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127 A Machine Learning Approach for Predicting the Occurrence of Asparaginase-Associated Pancreatitis in Pediatric Patients with Acute Lymphoblastic Leukemia

Program: Oral and Poster Abstracts
Type: Oral
Session: 902. Health Services and Quality Improvement – Lymphoid Malignancies: Making a Splash In Outcomes Data
Hematology Disease Topics & Pathways:
Adverse Events
Saturday, December 9, 2023: 9:30 AM

Suhyun Yoon1*, Hyery Kim, MD2, Dongbin Youk3*, Jong keon Song3*, Sung Han Kang, MD3*, Kyung-Nam Koh, MD, PhD4* and Ho Joon Im, MD, PhD4*

1Asan Medical Center/1Department of Pediatrics, University of Ulsan College of Medicine, Seoul, Korea, Republic of (South)
2Asan Medical Center/Department of Pediatrics, Seoul National Univ. College of Med., SMG-SNU Borame Med. Ctr., Seoul, South Korea
3Asan Medical Center/Department of Pediatrics, University of Ulsan College of Medicine, Seoul, Korea, Republic of (South)
4Department of Pediatrics, Asan Medical Center Children’s Hospital, University of Ulsan College of Medicine, Seoul, Korea, Republic of (South)


Children being treated for acute lymphoblastic leukemia (ALL) are frequently affected by asparaginase-associated pancreatitis. Additionally, pancreatitis is among the most troublesome and frequent side effects of asparaginase therapy and is a significant contributor to early drug discontinuation and poor outcomes. There are inadequate odds ratios for known risk factors, such as asparaginase dosage, advanced age, and single nucleotide polymorphisms, to predict pancreatitis occurrence. The goal of this study was to use machine learning to develop a predictive model for asparaginase-induced pancreatitis in pediatric ALL patients.


Data were collected from 711 patients who had childhood ALL and received asparaginase. Pancreatitis was defined as serum amylase and/or lipase levels greater than three times the upper limit of normal or acute pancreatitis on abdominal images. One month from the time of asparaginase administration for each patient was defined as one "timestep", and when asparaginase was administered thereafter, it was defined as a new individual timestep. Each timestep was defined as one training case, and a case in which pancreatitis occurred at that timestep was defined as an event. Finally, 3193 training cases were defined in a total of 711 patients. The physical measurement results, prescription codes, blood test results, and blood transfusion history data were collected from electronic health records (HER) during the entire treatment period of the patients. Among these are age, body mass index, body surface area, gender, type of asparaginase (Native, Erwinia, or Pegylated), previous history of pancreatitis, cumulative number of asparaginase administrations, and asparaginase change history before the current time point. The results of 47 blood tests on the start date of asparaginase in each timestep were also used as predictive variables (Figure 1). Using logistic regression, Random forest, and XCBoost as machine learning methods, we assessed a model predicting asparaginase-associated pancreatitis through 5-fold cross-validation. Performance indicators such as area under the receiver operating characteristic curve (AUC) score, Precision Recall (PR) score, F0.5 score, and F2 score were employed to evaluate the binary classification of imbalanced data. The selection of the model was determined based on these two criteria.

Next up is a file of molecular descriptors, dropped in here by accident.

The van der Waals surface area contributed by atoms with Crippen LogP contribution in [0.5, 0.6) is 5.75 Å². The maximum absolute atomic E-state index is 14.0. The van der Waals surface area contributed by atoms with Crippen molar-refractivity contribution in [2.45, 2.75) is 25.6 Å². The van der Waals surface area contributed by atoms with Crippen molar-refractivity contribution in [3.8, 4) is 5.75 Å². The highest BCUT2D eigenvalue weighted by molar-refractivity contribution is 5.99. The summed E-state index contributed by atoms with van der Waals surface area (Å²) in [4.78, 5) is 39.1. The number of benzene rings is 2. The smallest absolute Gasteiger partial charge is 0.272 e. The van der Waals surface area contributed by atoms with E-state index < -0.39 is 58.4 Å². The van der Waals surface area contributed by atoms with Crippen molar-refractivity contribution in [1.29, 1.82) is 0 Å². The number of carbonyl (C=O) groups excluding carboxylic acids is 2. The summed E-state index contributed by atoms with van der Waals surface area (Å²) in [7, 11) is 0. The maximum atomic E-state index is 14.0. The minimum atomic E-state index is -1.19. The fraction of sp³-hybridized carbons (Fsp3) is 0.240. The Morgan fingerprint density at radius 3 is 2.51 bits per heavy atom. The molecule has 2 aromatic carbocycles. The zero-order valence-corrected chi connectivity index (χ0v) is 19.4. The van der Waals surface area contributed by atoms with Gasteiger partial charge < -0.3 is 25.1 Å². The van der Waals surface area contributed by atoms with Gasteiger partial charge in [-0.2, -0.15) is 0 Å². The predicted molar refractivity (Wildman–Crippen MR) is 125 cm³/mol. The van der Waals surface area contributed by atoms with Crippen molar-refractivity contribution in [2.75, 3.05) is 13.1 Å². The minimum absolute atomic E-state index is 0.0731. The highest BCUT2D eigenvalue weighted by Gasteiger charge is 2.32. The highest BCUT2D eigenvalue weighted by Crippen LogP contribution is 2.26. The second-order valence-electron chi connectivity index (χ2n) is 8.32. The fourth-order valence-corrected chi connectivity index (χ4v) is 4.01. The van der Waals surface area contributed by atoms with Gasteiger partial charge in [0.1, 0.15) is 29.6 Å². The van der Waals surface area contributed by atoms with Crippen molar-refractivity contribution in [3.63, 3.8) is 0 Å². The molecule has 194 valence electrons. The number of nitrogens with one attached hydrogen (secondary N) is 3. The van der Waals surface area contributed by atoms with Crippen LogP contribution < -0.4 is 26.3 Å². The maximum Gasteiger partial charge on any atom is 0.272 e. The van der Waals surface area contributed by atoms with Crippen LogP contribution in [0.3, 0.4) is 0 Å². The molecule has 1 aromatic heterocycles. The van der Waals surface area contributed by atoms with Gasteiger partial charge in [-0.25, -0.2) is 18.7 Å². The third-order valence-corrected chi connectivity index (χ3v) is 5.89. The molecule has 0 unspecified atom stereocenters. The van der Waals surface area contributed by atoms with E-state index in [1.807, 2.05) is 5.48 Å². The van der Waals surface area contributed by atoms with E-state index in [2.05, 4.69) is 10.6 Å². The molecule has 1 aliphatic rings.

When considering the F(0.5+F2.0)/2 score as the basis for model selection, the logistic regression model demonstrated an AUC of 81% (PR 32.86%, F(0.5+F2.0)/2 score 23.23%). On the other hand, the XGboost model exhibited an AUC of 79% (PR 33.7%, F(0.5+F2.0)/2 score 32.07%), while the Random Forest model achieved an AUC of 84% (PR 33.34%, F(0.5+F2.0)/2 score 39.48%). Among these models, the Random Forest model demonstrated the highest predictive power.

When the model was chosen using the PR score, the logistic regression model achieved an AUC of 80% (PR 34.97%, F(0.5+F2.0)/2 score 22.08%), whereas the XGboost model achieved an AUC of 79% (PR 31.58%, F(0.5+F2.0)/2 score 31.6%). Also, it was seen that the Random Forest model had the best performance across all metrics, with an AUC of 85%, a precision-recall (PR) score of 32.26%, and a F(0.5+F2.0)/2 score of 36.4% (Figure 2, left).

According to Shapley values, it is evident that some parameters, namely greater lipase levels, higher cumulative asparaginase dosages, higher amylase levels, higher glucose levels, and older age, have significantly contributed to the occurrence of asparaginase-associated pancreatitis (Figure 2, right).


A machine learning model was employed to successfully forecast the occurrence of acute pancreatitis following the administration of asparaginase in pediatric patients with AAL. This study specifically focused on making predictions regarding pancreatitis within a month based on the test results obtained at the commencement of asparaginase treatment. This approach offers the potential for promptly predicting the development of pancreatitis. In further stages, following external validation and prospective observational clinical trials, the prediction model has the potential to be included in the EHR and serve as a Clinical Decision Support System (CDSS).

Disclosures: No relevant conflicts of interest to declare.

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